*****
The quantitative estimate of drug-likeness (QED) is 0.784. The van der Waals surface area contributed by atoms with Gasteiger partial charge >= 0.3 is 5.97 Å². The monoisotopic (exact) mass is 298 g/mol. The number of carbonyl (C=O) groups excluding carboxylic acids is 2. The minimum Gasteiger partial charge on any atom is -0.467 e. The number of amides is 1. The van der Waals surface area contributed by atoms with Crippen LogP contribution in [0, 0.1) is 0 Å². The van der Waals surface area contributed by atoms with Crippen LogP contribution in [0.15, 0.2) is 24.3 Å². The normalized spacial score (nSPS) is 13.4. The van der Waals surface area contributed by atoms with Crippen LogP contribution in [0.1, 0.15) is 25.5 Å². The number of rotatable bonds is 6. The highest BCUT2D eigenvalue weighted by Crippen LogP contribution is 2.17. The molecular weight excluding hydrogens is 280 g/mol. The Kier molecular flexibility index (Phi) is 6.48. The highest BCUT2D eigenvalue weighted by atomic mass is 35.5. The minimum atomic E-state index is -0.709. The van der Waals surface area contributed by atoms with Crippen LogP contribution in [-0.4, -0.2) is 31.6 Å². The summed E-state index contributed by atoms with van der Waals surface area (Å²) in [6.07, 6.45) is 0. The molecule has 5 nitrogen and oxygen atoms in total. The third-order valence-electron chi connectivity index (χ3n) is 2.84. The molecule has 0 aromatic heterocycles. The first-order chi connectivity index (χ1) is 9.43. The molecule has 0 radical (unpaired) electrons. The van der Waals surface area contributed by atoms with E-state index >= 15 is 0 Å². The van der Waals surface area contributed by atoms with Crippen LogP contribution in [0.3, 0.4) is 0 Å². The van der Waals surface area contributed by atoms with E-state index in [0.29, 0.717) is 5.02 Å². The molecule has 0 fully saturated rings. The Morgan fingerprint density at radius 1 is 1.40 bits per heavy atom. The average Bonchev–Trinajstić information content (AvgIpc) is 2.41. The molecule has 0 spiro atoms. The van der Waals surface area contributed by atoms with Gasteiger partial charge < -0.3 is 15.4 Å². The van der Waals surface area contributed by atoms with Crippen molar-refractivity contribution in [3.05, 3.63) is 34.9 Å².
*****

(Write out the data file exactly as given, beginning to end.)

The quantitative estimate of drug-likeness (QED) is 0.784. The van der Waals surface area contributed by atoms with Gasteiger partial charge >= 0.3 is 5.97 Å². The monoisotopic (exact) mass is 298 g/mol. The number of carbonyl (C=O) groups excluding carboxylic acids is 2. The minimum Gasteiger partial charge on any atom is -0.467 e. The number of amides is 1. The van der Waals surface area contributed by atoms with Crippen LogP contribution in [0, 0.1) is 0 Å². The van der Waals surface area contributed by atoms with Crippen LogP contribution in [0.15, 0.2) is 24.3 Å². The normalized spacial score (nSPS) is 13.4. The van der Waals surface area contributed by atoms with Crippen LogP contribution in [0.1, 0.15) is 25.5 Å². The number of rotatable bonds is 6. The highest BCUT2D eigenvalue weighted by Crippen LogP contribution is 2.17. The molecular weight excluding hydrogens is 280 g/mol. The Kier molecular flexibility index (Phi) is 6.48. The highest BCUT2D eigenvalue weighted by atomic mass is 35.5. The minimum atomic E-state index is -0.709. The van der Waals surface area contributed by atoms with Crippen LogP contribution in [-0.4, -0.2) is 31.6 Å². The summed E-state index contributed by atoms with van der Waals surface area (Å²) in [6.07, 6.45) is 0. The molecule has 5 nitrogen and oxygen atoms in total. The third-order valence-electron chi connectivity index (χ3n) is 2.84. The molecule has 0 aromatic heterocycles. The first-order chi connectivity index (χ1) is 9.43. The molecule has 0 radical (unpaired) electrons. The van der Waals surface area contributed by atoms with E-state index >= 15 is 0 Å². The van der Waals surface area contributed by atoms with Crippen LogP contribution in [0.3, 0.4) is 0 Å². The van der Waals surface area contributed by atoms with E-state index in [0.29, 0.717) is 5.02 Å². The molecule has 0 fully saturated rings. The Morgan fingerprint density at radius 1 is 1.40 bits per heavy atom. The average Bonchev–Trinajstić information content (AvgIpc) is 2.41. The molecule has 0 spiro atoms. The van der Waals surface area contributed by atoms with Gasteiger partial charge < -0.3 is 15.4 Å². The van der Waals surface area contributed by atoms with Crippen molar-refractivity contribution in [3.05, 3.63) is 34.9 Å².